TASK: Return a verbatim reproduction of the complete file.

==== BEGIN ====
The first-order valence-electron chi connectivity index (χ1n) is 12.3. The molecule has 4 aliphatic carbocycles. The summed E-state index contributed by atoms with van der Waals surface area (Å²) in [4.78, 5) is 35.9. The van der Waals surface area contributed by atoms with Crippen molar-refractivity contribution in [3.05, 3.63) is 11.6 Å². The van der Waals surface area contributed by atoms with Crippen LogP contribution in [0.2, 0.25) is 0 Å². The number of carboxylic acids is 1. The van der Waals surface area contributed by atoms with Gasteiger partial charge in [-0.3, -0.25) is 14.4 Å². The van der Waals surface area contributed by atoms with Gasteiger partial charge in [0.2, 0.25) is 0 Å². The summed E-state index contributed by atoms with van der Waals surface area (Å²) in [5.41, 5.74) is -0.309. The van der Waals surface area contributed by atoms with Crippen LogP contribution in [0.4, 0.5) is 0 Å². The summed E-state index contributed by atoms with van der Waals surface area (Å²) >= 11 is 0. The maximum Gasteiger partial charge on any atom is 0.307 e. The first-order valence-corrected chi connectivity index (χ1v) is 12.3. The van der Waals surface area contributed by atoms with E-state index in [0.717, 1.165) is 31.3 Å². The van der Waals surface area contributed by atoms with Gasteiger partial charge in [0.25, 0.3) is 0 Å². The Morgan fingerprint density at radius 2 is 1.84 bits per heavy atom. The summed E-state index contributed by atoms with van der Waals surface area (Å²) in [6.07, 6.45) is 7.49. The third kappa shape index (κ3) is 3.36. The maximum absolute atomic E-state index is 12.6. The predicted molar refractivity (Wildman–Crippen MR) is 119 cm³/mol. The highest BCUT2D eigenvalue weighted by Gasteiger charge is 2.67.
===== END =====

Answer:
The first-order valence-electron chi connectivity index (χ1n) is 12.3. The molecule has 4 aliphatic carbocycles. The summed E-state index contributed by atoms with van der Waals surface area (Å²) in [4.78, 5) is 35.9. The van der Waals surface area contributed by atoms with Crippen molar-refractivity contribution in [3.05, 3.63) is 11.6 Å². The van der Waals surface area contributed by atoms with Crippen LogP contribution in [0.2, 0.25) is 0 Å². The number of carboxylic acids is 1. The van der Waals surface area contributed by atoms with Gasteiger partial charge in [-0.3, -0.25) is 14.4 Å². The van der Waals surface area contributed by atoms with Gasteiger partial charge in [0.2, 0.25) is 0 Å². The summed E-state index contributed by atoms with van der Waals surface area (Å²) in [5.41, 5.74) is -0.309. The van der Waals surface area contributed by atoms with Crippen LogP contribution in [0.4, 0.5) is 0 Å². The summed E-state index contributed by atoms with van der Waals surface area (Å²) >= 11 is 0. The maximum Gasteiger partial charge on any atom is 0.307 e. The first-order valence-corrected chi connectivity index (χ1v) is 12.3. The van der Waals surface area contributed by atoms with E-state index in [0.717, 1.165) is 31.3 Å². The van der Waals surface area contributed by atoms with Gasteiger partial charge in [0.25, 0.3) is 0 Å². The Morgan fingerprint density at radius 2 is 1.84 bits per heavy atom. The summed E-state index contributed by atoms with van der Waals surface area (Å²) in [6.07, 6.45) is 7.49. The third kappa shape index (κ3) is 3.36. The maximum absolute atomic E-state index is 12.6. The predicted molar refractivity (Wildman–Crippen MR) is 119 cm³/mol. The highest BCUT2D eigenvalue weighted by Gasteiger charge is 2.67.